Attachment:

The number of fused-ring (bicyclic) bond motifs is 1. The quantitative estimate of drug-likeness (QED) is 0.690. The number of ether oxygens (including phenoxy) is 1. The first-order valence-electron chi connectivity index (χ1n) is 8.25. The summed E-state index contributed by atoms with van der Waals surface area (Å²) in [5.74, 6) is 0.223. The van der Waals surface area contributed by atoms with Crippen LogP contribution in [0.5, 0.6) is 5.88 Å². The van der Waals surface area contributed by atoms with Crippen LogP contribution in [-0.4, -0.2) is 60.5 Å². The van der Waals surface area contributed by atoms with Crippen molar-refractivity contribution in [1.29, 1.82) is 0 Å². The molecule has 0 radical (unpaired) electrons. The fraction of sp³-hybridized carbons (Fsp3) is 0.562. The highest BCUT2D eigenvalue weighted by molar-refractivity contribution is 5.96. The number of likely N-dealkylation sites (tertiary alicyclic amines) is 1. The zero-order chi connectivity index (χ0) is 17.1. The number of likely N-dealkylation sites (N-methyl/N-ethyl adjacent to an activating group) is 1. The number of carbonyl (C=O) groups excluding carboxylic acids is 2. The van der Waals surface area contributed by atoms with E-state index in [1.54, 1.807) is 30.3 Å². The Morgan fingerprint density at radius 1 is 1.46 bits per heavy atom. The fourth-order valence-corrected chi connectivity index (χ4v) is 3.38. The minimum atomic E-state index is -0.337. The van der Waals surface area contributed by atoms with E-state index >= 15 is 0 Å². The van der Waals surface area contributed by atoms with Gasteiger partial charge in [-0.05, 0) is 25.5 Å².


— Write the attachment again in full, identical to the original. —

The number of fused-ring (bicyclic) bond motifs is 1. The quantitative estimate of drug-likeness (QED) is 0.690. The number of ether oxygens (including phenoxy) is 1. The first-order valence-electron chi connectivity index (χ1n) is 8.25. The summed E-state index contributed by atoms with van der Waals surface area (Å²) in [5.74, 6) is 0.223. The van der Waals surface area contributed by atoms with Crippen LogP contribution in [0.5, 0.6) is 5.88 Å². The van der Waals surface area contributed by atoms with Crippen LogP contribution in [-0.4, -0.2) is 60.5 Å². The van der Waals surface area contributed by atoms with Crippen molar-refractivity contribution in [1.29, 1.82) is 0 Å². The molecule has 0 radical (unpaired) electrons. The fraction of sp³-hybridized carbons (Fsp3) is 0.562. The highest BCUT2D eigenvalue weighted by molar-refractivity contribution is 5.96. The number of likely N-dealkylation sites (tertiary alicyclic amines) is 1. The zero-order chi connectivity index (χ0) is 17.1. The number of likely N-dealkylation sites (N-methyl/N-ethyl adjacent to an activating group) is 1. The number of carbonyl (C=O) groups excluding carboxylic acids is 2. The van der Waals surface area contributed by atoms with E-state index in [1.54, 1.807) is 30.3 Å². The Morgan fingerprint density at radius 1 is 1.46 bits per heavy atom. The fourth-order valence-corrected chi connectivity index (χ4v) is 3.38. The minimum atomic E-state index is -0.337. The van der Waals surface area contributed by atoms with E-state index >= 15 is 0 Å². The van der Waals surface area contributed by atoms with Gasteiger partial charge in [-0.05, 0) is 25.5 Å².